Tuesday, July 19, 2016

Twin South Africans Arrested in Terrorist Plot

Twin South Africans Arrested in Terrorist Plot by David Firester

The Arrest 

On Saturday, July 7, twin brothers from South Africa, Brandon-Lee Thulsie and Tony-Lee Thulsie, were arrested for planning attacks on the U.S. embassy and other Jewish institutions. The brothers, each twenty-three years of age, were apparently planning on joining ISIS following their attacks. Two other coconspirators were arrested as well. At the time of the arrest, police found stockpiles of ammunition and grenades in one suspect’s home. The elite police unit, known as the Hawks, that conducted the arrest confiscated the suspects’ computers and mobile phones.


The arrest came at the conclusion of an investigation that lasted approximately ten months. Based on reports, authorities had been watching them for some time, even preventing them from traveling to Syria on more than one occasion in that ten-month span. Investigators believe that the twin brothers along with their counterparts may be members of a terror cell located in the country. These are the first arrests made in South Africa that are directly related to the Islamic State.

Court Appearance

On Monday, both Thulsie brothers appeared in a South African court. They arrived with their heads covered with hooded jackets. During the hearing, the twins were formally charged with conspiring to commit terrorists acts. They were also accused of trying to incite others to take up their cause. According to the New York Times, there was evidence that the brothers had been acting to promote the Islamic State since last October. They will remain in custody until July 19th when they will be summoned back to the court for further investigation.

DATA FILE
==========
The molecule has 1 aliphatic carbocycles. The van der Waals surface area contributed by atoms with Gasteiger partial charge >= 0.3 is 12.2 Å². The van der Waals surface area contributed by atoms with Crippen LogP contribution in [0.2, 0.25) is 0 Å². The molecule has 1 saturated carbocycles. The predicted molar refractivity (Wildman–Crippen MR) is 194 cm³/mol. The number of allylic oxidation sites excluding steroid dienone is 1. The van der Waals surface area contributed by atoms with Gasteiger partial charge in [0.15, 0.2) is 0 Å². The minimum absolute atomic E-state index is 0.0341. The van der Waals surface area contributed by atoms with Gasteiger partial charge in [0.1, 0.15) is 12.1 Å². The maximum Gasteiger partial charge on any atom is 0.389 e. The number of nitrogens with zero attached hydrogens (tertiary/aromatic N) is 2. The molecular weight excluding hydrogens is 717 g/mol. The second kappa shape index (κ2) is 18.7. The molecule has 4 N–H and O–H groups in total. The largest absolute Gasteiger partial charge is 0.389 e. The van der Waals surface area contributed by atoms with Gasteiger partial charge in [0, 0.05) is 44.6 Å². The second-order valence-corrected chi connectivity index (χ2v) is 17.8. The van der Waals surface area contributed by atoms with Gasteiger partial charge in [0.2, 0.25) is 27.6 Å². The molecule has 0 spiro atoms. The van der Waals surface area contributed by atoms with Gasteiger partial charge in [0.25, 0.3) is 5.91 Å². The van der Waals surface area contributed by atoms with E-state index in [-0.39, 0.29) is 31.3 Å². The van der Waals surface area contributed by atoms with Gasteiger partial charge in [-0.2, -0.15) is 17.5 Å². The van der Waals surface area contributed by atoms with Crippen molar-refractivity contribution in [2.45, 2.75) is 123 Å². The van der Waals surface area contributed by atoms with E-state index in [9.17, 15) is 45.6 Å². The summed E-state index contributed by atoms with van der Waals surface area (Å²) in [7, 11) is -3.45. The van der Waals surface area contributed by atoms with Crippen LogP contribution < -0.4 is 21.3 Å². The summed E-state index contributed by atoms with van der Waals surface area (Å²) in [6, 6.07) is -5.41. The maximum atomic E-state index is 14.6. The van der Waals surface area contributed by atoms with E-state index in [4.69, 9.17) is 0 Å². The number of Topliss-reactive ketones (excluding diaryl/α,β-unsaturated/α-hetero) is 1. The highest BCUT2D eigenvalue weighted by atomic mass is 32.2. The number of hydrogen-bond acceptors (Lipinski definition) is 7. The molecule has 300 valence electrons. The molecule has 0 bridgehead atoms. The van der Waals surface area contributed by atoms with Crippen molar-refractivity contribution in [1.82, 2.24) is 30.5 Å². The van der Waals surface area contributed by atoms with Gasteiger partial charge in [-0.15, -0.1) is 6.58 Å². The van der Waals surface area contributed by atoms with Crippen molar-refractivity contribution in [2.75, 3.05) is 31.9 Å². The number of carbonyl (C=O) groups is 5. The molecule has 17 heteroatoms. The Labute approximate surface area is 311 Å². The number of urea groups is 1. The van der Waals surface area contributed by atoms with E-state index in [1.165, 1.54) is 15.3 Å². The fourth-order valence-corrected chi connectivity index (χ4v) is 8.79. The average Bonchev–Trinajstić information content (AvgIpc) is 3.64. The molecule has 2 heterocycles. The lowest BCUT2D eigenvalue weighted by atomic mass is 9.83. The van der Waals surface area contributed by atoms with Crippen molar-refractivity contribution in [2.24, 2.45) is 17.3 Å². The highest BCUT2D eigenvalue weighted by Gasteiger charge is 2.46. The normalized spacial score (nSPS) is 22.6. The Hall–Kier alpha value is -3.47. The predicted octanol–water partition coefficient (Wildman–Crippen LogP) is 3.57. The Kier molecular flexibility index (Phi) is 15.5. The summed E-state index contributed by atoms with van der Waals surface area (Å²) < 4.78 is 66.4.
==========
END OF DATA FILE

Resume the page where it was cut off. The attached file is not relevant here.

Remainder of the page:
Islamic State a Growing Threat in South Africa

According to the Mail & Guardian, an African website, Muslims only make up about 1.5% of the total population of South Africa. The country has yet to have experienced the kind of terrorist acts that other countries have suffered at the hands of Jihadists. However, authorities have warned that South Africans should be on their guard. Just because a catastrophic event has not yet occurred, does not mean that one will not occur in the near future. There is evidence that pro-Islamic State activities and communications are on the rise. In September of 2015, the United States government issued a formal warning to travelers heading to South Africa about extremist activity. Specifically, they cautioned their citizens about visiting shopping areas and malls at or near Cape Town and Johannesburg. The British and Australian governments have each issued similar warnings to their citizens traveling to South Africa.

David Firester is an experienced intelligence analyst.

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